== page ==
Easter is a really exciting time, but it can also be overwhelming. All the chocolate, coloured wrapping, guests, parties and changes in routine can make life difficult for kids who have sensory issues, but with a little bit of extra planning you can make traditions like the Easter egg hunt a whole lot more inclusive.
Here are a few handy tips to help make Easter fun for everyone:
Set expectations in the lead up to Easter
It’s important for your child to be involved in the process right from the outset, so they feel a reassuring sense of ownership and control. If you have guests or extended family coming over, make sure your child is informed about the timing and duration of visits – having a calendar in a communal room is a great way to keep track of this. A calendar allows your child to see at a glance when guests are due to arrive, so there are no unexpected surprises. If timing or strict routines are very important to your child, please make a point of letting your guests know that their efforts to be punctual would be greatly appreciated.
Involve kids in preparation the week before Easter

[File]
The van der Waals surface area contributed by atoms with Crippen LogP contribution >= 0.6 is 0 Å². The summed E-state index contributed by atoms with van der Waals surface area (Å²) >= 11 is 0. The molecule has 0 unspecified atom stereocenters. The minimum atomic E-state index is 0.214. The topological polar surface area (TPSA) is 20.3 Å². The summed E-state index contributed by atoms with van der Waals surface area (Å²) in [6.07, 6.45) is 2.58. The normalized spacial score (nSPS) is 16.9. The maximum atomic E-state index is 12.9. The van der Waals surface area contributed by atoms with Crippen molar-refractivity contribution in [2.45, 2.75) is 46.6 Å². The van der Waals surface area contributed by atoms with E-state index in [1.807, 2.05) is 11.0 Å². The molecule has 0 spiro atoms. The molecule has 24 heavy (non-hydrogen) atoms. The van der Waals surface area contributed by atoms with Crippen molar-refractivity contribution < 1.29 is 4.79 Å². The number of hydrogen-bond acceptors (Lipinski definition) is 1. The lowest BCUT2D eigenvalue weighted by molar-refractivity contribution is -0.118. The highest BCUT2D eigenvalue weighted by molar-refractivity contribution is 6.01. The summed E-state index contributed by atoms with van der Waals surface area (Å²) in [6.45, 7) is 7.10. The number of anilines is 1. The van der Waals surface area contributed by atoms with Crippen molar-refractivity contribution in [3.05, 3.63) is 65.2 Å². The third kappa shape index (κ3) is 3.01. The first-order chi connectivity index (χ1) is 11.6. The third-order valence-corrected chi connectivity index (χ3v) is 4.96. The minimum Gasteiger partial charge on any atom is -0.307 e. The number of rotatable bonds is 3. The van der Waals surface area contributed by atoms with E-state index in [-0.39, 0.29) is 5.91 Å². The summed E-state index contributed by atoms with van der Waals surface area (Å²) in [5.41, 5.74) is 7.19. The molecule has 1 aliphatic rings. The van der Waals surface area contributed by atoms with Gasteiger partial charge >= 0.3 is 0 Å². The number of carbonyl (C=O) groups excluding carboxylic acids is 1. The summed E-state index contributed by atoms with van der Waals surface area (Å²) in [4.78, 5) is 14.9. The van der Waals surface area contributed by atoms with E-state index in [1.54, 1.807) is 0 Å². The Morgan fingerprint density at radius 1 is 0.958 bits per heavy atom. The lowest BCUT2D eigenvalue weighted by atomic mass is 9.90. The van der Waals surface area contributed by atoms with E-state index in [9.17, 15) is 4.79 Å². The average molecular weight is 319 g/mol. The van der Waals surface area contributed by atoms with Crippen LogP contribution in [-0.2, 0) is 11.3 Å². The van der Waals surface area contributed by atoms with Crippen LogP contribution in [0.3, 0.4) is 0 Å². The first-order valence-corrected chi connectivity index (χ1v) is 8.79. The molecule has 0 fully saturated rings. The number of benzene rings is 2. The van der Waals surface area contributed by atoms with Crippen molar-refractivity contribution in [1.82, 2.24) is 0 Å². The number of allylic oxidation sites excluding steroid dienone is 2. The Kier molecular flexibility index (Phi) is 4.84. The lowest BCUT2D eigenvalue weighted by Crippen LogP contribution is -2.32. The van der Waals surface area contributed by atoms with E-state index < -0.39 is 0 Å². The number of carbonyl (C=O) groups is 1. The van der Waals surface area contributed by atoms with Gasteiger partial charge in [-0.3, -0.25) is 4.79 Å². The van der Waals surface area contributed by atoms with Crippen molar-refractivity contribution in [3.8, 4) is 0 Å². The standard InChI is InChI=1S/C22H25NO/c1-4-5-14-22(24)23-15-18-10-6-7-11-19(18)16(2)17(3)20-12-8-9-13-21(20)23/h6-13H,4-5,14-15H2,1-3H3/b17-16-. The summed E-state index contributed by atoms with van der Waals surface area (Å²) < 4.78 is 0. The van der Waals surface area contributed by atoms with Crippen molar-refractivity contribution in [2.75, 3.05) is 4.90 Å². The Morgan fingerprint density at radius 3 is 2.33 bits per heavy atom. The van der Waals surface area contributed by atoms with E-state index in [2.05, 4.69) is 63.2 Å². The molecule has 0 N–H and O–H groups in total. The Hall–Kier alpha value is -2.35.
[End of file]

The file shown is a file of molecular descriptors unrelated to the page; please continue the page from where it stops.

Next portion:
As the days count down to Easter, you and your child can both get involved in the planning and logistical aspects of the egg hunt.
1) Create a story about the Easter hunt
In the lead up to the event, spend time talking to your child about the purpose and the process of the Easter egg hunt. Chat about the specific way the egg hunt will take place, with an emphasis on the discussion around the rules of play.
2) Assign specific colours
To ensure smooth running of the hunt, make sure that each child has been assigned to a specific colour, and give them an easy way of remembering this. You might like to colour code collection baskets or pin coloured ribbons to each child.
3) Prepare items for the hunt
Chocolate eggs are great, but they aren’t terribly inclusive for kids who have allergies. One option is to purchase plastic eggs and fill them with non-edible treats such as money, toys, stickers, hairclips, mini bubble wands or similar.
Have fun on Easter weekend!
After all your guests have arrived and it’s time to play, explain the rules to everyone before the fun begins. Once everyone has been assigned their own unique colour they can head out in search of their treasures without the chaos and overwhelm that can come when kids are competing for the same eggs. Assigning colours can help children with autism or other sensory issues enjoy the hunt at their own pace, and participate in a way they feel comfortable.
Easter is a fun and exciting time to celebrate, but it can also be overwhelming for kids who have sensory issues. Sensory friendly Easter egg hunts are a simple way to make sure that everyone can enjoy the festivities – all it takes is a little bit of extra planning.